Physical Activity

Physical activity is often classified into different types including recreational or leisure time, utilitarian, household, and occupational. The direct surveillance of physical activity trends in U.S. adults began only in the 1980s and was limited to characterizing leisure-time physical activity. In 2001, CDC began collecting data on the overall frequency and duration of time spent in household, transportation, and leisure-time activity of both moderate and vigorous intensity in a usual week through the state-based Behavioral Risk Factor Surveillance System (BRFSS) (CDC, 2003c).

National surveys conducted over the past several decades suggest an increase in population-wide physical activity levels among American men, women, and older adolescents; however, a large proportion of these populations still do not meet the federal guidelines for recommended levels of total daily physical activity.3 The data for children’s and youth’s leisure time and physical activity levels reveal a different picture than the adult physical activity trend data that are summarized in Table 1-2.

Trend data collected by the Americans’ Use of Time Study, through time-use diaries, indicated that adults’ free time increased by 14 percent between 1965 and 1985 from 35 hours to an average total of nearly 40 hours per week (Robinson and Godbey, 1999). Data from other population-based surveys, including the National Health Interview Survey, National Health and Nutrition Examination Survey (NHANES), BRFSS, and the Family Interaction, Social Capital and Trends in Time Use Data (1998-1999), together with trend data on sports and recreational participation, suggest minor to significant increases in reported leisure-time physical activity among adults (Pratt et al., 1999; French et al., 2001; Sturm, 2004).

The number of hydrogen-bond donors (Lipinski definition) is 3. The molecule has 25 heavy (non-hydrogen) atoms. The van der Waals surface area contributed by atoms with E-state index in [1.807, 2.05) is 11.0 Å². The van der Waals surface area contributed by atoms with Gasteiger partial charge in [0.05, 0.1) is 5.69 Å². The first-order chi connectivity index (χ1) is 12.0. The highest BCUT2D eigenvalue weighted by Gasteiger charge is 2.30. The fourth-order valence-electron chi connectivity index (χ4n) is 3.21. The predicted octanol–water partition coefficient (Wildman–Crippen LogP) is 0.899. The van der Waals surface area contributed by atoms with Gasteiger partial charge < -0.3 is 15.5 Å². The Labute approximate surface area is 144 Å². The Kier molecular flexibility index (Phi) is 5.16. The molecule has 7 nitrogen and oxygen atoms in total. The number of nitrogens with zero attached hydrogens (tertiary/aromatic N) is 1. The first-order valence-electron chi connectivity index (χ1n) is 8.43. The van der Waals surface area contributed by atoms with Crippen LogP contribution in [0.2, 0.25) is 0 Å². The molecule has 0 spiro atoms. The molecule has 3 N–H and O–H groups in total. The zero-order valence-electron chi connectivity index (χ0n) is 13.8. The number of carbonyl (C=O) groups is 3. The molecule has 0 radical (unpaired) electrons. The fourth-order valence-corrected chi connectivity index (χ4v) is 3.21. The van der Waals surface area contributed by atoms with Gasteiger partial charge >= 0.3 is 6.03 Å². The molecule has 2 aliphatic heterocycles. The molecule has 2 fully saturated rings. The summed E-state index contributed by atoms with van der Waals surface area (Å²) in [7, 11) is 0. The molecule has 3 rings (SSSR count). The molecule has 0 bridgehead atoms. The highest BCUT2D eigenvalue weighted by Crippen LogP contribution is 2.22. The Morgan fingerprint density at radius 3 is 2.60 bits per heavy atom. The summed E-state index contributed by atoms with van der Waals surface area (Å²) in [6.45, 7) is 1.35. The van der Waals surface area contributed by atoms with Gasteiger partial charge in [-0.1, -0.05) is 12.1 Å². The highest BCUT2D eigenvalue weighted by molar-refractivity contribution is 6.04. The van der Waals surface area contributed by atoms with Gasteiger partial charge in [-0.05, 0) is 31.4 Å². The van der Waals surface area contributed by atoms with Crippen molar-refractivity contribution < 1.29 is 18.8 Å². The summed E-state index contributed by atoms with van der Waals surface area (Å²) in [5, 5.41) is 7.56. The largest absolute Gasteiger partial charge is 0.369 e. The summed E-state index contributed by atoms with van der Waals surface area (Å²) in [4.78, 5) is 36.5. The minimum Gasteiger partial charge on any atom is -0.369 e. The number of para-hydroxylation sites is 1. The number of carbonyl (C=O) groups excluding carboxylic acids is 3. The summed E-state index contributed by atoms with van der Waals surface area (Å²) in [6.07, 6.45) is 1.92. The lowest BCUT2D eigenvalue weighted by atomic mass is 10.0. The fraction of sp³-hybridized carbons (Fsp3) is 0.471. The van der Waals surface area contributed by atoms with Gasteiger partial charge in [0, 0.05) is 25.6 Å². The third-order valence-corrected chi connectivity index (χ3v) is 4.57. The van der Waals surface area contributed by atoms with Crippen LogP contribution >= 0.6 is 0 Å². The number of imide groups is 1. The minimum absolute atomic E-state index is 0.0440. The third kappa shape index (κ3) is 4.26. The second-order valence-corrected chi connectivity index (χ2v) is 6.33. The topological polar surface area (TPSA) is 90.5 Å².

Data from the 1990-1998 BRFSS4 revealed only a slight increase in self-reported physical activity levels among adults (from 24.3 percent in 1990 to 25.4 percent in 1998), and a decrease in respondents reporting no physical activity at all (from 30.7 percent in 1990 to 28.7 percent in 1998) (CDC, 2001).

Women, older adults, and ethnic minority populations have been identified as having the greatest prevalence of leisure-time physical inactivity (CDC, 2004b). In general, the prevalence of self-reported, no leisure-time physical activity was highest in 1989, and declined to its lowest level in 15 years among all groups in 35 states and the District of Columbia based on

3

The Surgeon General’s report on physical activity and health suggests that significant health benefits can be obtained by Americans who include a moderate amount of physical activity (e.g., 30 minutes of brisk walking) on most if not all days of the week (DHHS, 1996).

4

The BRFSS is a population-based, randomly selected, self-reported telephone survey conducted among the noninstitutionalized U.S. adult population aged 18 years and older throughout the 50 states (CDC, 2003c).



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